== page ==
Can Caviar Make You Sick?

If you’ve never had caviar before, it can be easy to look upon this supposed delicacy with religion, after all, you’re eating fish eggs. If it weren’t for the food’s pristine reputation, you can’t help but wonder whether people would be willing to eat it at all.

So, can caviar make you sick? There’s a pretty small chance that caviar will ever make you sick. While there are a few outlying cases, like the caviar being poorly handled or you simply not liking it, it’s highly unlikely that caviar will make you sick.

Can Caviar Make You Sick?

For those of you who are wondering exactly what those outlying cases are, stick with us and we’ll explore some of the reasons why caviar can make you sick and why those cases are so unlikely.

Will I Get Sick From Caviar?

Even if you’re one of those eaters who has a sneaking suspicion about eating fish eggs, you typically don’t have to worry about getting sick from caviar.

While mankind has some weird tastes, including fugu fish and surströmming, caviar isn’t as adventurous as it may sound, and it’s certainly not unusual enough to result in an adverse reaction.

However, there’s a key difference between a food making you sick and getting an illness because of your food, here’s a handy table to outline that difference:

Food making you sickEverything from gagging to throwing up your food
Food giving you an illnessBeing made ill by your food, i.e. botulism or e. coli

Going by these definitions, there’s a chance that both can happen, but the chance of caviar making you sick is a little higher than the odds of caviar giving you an illness.

When Can Caviar Make You Feel Sick?

In most cases, when people are feeling sick after eating caviar, it’s because they typically don’t enjoy the taste of it.

Caviar doesn’t have a very strong taste, but it certainly has a fishy taste that is almost reminiscent of saltwater.

If someone doesn’t typically eat seafood but they want to try caviar for a special occasion, then they may not be entirely prepared for the taste of caviar. The fishiness may result in someone having a sudden impulse to spit it out, and in some cases, they may even gag or vomit.

When a diner is trying caviar for the first time, be sure to give them a good idea of what they can expect to taste. If they don’t often eat seafood, then remind them that caviar consists of fish eggs, and they’re going to have to expect a fishy flavor, no matter how “fancy” the dish is.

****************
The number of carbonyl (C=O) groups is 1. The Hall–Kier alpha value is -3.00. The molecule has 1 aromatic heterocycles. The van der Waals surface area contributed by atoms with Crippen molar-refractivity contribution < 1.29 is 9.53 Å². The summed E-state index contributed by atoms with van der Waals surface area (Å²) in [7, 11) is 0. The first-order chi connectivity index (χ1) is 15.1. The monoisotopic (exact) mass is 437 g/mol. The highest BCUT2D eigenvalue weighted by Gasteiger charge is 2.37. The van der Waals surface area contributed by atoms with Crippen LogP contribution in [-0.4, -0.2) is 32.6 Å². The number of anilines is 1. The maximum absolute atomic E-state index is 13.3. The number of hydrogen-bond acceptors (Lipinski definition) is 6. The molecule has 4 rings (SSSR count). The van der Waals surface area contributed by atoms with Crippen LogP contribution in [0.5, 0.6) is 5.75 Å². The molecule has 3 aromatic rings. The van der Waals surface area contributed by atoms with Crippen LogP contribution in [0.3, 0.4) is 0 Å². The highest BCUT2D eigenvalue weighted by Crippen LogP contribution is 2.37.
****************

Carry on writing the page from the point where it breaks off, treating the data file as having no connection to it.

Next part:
Another thing to consider is the unique texture of caviar. Some people have misgivings about food of a certain texture, and the crunchy and then buttery texture of caviar may put those people off.

Keep in mind that this is a rare occurrence, and most people who don’t like caviar will typically try it once and decide that the dish is not for them.

When Can Caviar Give You an Illness?

This is a much more serious concern, as bad caviar can certainly make you much sicker than caviar that you just didn’t happen to like.

Because of the anaerobic environment that caviar is sealed in, there is a possibility that Clostridium botulinum can grow in the tin. This is the bacteria that is responsible for causing botulism, which has severe symptoms like facial paralysis, sometimes followed by full paralysis.

Another possibility is getting food poisoning from your caviar if it hasn’t been stored at the right temperature. In most cases, you’ll be able to tell whether or not caviar is good to eat based on its smell, but there are some borderline situations where you’re not sure if the caviar is good to eat or not.

In most cases, food poisoning from old caviar will result in relatively minor symptoms like diarrhea or vomiting. While this isn’t exactly something that you’d want, it isn’t as bad as some of the more severe illnesses that can result from improper packaging.

How Should Caviar Be Stored?

If you want to make sure that you don’t end up getting food poisoned by your caviar, you’ll have to store it in the proper conditions. There are two types of caviar:

  • Pasteurized caviar
  • Unpasteurized (fresh) caviar

Pasteurized caviar is caviar that has been exposed to temperatures of around 210 degrees F and has had at least 6% salt added to it. The salt is necessary for the pasteurization process to work.

What this does is help ensure that bacteria doesn’t grow inside of the caviar tin, and it means that it can be stored for up to 60 days outside of the refrigerator, provided it hasn’t been opened.

On the other hand, unpasteurized caviar must be refrigerated at about 23 degrees F, even if the tin hasn’t been opened up. If you’re going to store it properly, turn your fridge to the coldest setting and try to store it near the bottom of the fridge or in the meat drawer, as these tend to be the coldest places.

How is Caviar Shipped?

As you’d expect, all of this means that caviar needs to be shipped in a very specific way. If caviar hasn’t been pasteurized, then it will have to be shipped in iceboxes as well as refrigerated containers. The tins are typically kept in ice because most containers can’t reach a low enough temperature to ensure that the caviar retains its characteristics.

Because of the logistics costs that are incurred by this shipping process, you can expect to pay a lot more for unpasteurized caviar that has been shipped to you. 

While pasteurized caviar will be more affordable, it will also lose more of its flavor and texture compared to the “fresh,” unpasteurized caviar. Whether or not this is worth the sacrifice depends on your budget and exactly what you want out of your caviar.

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